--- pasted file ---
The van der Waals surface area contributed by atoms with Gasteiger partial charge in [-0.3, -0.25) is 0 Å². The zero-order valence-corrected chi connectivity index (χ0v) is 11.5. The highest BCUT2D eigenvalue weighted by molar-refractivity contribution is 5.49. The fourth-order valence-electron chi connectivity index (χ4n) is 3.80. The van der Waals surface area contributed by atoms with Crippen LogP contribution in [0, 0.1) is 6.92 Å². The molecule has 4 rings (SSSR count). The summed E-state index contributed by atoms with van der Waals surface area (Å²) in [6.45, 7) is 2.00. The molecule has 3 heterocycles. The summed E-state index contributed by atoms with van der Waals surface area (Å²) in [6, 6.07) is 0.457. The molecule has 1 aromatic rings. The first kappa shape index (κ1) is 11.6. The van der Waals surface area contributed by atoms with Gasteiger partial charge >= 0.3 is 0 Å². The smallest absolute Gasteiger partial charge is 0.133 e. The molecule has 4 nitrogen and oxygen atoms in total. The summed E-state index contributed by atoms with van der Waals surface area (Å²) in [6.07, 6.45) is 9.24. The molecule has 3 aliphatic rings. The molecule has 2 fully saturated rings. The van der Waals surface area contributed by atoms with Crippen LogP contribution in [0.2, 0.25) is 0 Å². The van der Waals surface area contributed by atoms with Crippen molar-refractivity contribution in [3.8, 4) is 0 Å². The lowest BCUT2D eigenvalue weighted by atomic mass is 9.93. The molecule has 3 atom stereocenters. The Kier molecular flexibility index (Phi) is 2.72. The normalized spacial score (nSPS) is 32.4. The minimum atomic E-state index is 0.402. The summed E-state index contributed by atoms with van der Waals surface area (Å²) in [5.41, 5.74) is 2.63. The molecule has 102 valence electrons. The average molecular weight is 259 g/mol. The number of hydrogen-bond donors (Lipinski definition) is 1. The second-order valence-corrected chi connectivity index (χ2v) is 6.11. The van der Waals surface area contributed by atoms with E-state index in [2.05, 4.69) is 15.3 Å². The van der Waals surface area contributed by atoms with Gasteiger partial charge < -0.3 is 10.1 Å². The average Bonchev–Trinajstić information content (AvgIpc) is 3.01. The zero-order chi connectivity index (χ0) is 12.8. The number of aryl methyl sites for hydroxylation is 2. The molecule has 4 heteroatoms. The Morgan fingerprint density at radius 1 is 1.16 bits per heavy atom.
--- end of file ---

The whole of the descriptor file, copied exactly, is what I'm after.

The van der Waals surface area contributed by atoms with Gasteiger partial charge in [-0.3, -0.25) is 0 Å². The zero-order valence-corrected chi connectivity index (χ0v) is 11.5. The highest BCUT2D eigenvalue weighted by molar-refractivity contribution is 5.49. The fourth-order valence-electron chi connectivity index (χ4n) is 3.80. The van der Waals surface area contributed by atoms with Crippen LogP contribution in [0, 0.1) is 6.92 Å². The molecule has 4 rings (SSSR count). The summed E-state index contributed by atoms with van der Waals surface area (Å²) in [6.45, 7) is 2.00. The molecule has 3 heterocycles. The summed E-state index contributed by atoms with van der Waals surface area (Å²) in [6, 6.07) is 0.457. The molecule has 1 aromatic rings. The first kappa shape index (κ1) is 11.6. The van der Waals surface area contributed by atoms with Gasteiger partial charge >= 0.3 is 0 Å². The smallest absolute Gasteiger partial charge is 0.133 e. The molecule has 4 nitrogen and oxygen atoms in total. The summed E-state index contributed by atoms with van der Waals surface area (Å²) in [6.07, 6.45) is 9.24. The molecule has 3 aliphatic rings. The molecule has 2 fully saturated rings. The van der Waals surface area contributed by atoms with Crippen LogP contribution in [0.2, 0.25) is 0 Å². The van der Waals surface area contributed by atoms with Crippen molar-refractivity contribution in [3.8, 4) is 0 Å². The lowest BCUT2D eigenvalue weighted by atomic mass is 9.93. The molecule has 3 atom stereocenters. The Kier molecular flexibility index (Phi) is 2.72. The normalized spacial score (nSPS) is 32.4. The minimum atomic E-state index is 0.402. The summed E-state index contributed by atoms with van der Waals surface area (Å²) in [5.41, 5.74) is 2.63. The molecule has 102 valence electrons. The average molecular weight is 259 g/mol. The number of hydrogen-bond donors (Lipinski definition) is 1. The second-order valence-corrected chi connectivity index (χ2v) is 6.11. The van der Waals surface area contributed by atoms with E-state index in [2.05, 4.69) is 15.3 Å². The van der Waals surface area contributed by atoms with Gasteiger partial charge < -0.3 is 10.1 Å². The average Bonchev–Trinajstić information content (AvgIpc) is 3.01. The zero-order chi connectivity index (χ0) is 12.8. The number of aryl methyl sites for hydroxylation is 2. The molecule has 4 heteroatoms. The Morgan fingerprint density at radius 1 is 1.16 bits per heavy atom.